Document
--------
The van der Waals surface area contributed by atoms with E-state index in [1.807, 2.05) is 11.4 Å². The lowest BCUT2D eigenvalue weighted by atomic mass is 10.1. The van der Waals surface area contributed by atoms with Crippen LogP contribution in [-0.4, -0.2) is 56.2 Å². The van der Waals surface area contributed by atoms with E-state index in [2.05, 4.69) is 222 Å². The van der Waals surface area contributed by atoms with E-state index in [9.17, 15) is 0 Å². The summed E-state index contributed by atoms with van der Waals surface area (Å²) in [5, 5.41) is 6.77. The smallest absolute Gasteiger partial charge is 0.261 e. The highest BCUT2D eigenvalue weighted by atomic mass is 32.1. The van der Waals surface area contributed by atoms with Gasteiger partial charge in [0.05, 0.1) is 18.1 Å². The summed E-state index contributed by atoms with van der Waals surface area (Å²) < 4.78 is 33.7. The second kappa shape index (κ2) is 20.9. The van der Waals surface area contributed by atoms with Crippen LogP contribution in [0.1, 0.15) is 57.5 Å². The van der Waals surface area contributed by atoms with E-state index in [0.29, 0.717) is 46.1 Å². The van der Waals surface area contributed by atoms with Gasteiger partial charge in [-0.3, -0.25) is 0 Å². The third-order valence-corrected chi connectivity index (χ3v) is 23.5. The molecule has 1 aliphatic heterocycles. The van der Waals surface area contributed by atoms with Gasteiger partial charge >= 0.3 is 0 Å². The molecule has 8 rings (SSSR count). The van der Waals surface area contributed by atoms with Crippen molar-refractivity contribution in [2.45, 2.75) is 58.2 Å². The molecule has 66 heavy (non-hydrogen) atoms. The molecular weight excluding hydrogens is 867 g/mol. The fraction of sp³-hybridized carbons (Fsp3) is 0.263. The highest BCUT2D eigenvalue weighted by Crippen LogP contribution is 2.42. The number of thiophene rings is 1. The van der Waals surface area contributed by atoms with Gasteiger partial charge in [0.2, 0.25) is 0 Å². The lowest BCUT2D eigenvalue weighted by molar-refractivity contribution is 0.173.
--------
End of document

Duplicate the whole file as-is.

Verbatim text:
The van der Waals surface area contributed by atoms with E-state index in [1.807, 2.05) is 11.4 Å². The lowest BCUT2D eigenvalue weighted by atomic mass is 10.1. The van der Waals surface area contributed by atoms with Crippen LogP contribution in [-0.4, -0.2) is 56.2 Å². The van der Waals surface area contributed by atoms with E-state index in [2.05, 4.69) is 222 Å². The van der Waals surface area contributed by atoms with E-state index in [9.17, 15) is 0 Å². The summed E-state index contributed by atoms with van der Waals surface area (Å²) in [5, 5.41) is 6.77. The smallest absolute Gasteiger partial charge is 0.261 e. The highest BCUT2D eigenvalue weighted by atomic mass is 32.1. The van der Waals surface area contributed by atoms with Gasteiger partial charge in [0.05, 0.1) is 18.1 Å². The summed E-state index contributed by atoms with van der Waals surface area (Å²) < 4.78 is 33.7. The second kappa shape index (κ2) is 20.9. The van der Waals surface area contributed by atoms with Crippen LogP contribution in [0.1, 0.15) is 57.5 Å². The van der Waals surface area contributed by atoms with E-state index in [0.29, 0.717) is 46.1 Å². The van der Waals surface area contributed by atoms with Gasteiger partial charge in [-0.3, -0.25) is 0 Å². The third-order valence-corrected chi connectivity index (χ3v) is 23.5. The molecule has 1 aliphatic heterocycles. The van der Waals surface area contributed by atoms with Gasteiger partial charge >= 0.3 is 0 Å². The molecule has 8 rings (SSSR count). The van der Waals surface area contributed by atoms with Crippen molar-refractivity contribution in [2.45, 2.75) is 58.2 Å². The molecule has 66 heavy (non-hydrogen) atoms. The molecular weight excluding hydrogens is 867 g/mol. The fraction of sp³-hybridized carbons (Fsp3) is 0.263. The highest BCUT2D eigenvalue weighted by Crippen LogP contribution is 2.42. The number of thiophene rings is 1. The van der Waals surface area contributed by atoms with Gasteiger partial charge in [0.2, 0.25) is 0 Å². The lowest BCUT2D eigenvalue weighted by molar-refractivity contribution is 0.173.